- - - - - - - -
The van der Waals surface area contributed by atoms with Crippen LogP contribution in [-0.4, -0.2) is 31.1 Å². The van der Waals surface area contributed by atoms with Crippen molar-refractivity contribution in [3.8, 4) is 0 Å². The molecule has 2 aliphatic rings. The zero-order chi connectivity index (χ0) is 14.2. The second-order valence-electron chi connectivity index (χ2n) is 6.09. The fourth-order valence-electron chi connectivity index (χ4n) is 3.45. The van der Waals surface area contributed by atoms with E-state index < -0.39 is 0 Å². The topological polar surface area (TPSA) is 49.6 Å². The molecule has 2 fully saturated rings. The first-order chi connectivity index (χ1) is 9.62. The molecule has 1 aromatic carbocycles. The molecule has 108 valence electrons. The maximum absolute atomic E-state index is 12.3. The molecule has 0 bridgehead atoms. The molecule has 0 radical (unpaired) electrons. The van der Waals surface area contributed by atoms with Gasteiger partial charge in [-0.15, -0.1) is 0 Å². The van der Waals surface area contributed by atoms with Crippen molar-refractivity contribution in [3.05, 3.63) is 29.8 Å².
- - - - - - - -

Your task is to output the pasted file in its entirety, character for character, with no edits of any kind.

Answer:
The van der Waals surface area contributed by atoms with Crippen LogP contribution in [-0.4, -0.2) is 31.1 Å². The van der Waals surface area contributed by atoms with Crippen molar-refractivity contribution in [3.8, 4) is 0 Å². The molecule has 2 aliphatic rings. The zero-order chi connectivity index (χ0) is 14.2. The second-order valence-electron chi connectivity index (χ2n) is 6.09. The fourth-order valence-electron chi connectivity index (χ4n) is 3.45. The van der Waals surface area contributed by atoms with E-state index < -0.39 is 0 Å². The topological polar surface area (TPSA) is 49.6 Å². The molecule has 2 fully saturated rings. The first-order chi connectivity index (χ1) is 9.62. The molecule has 1 aromatic carbocycles. The molecule has 108 valence electrons. The maximum absolute atomic E-state index is 12.3. The molecule has 0 bridgehead atoms. The molecule has 0 radical (unpaired) electrons. The van der Waals surface area contributed by atoms with Gasteiger partial charge in [-0.15, -0.1) is 0 Å². The van der Waals surface area contributed by atoms with Crippen molar-refractivity contribution in [3.05, 3.63) is 29.8 Å².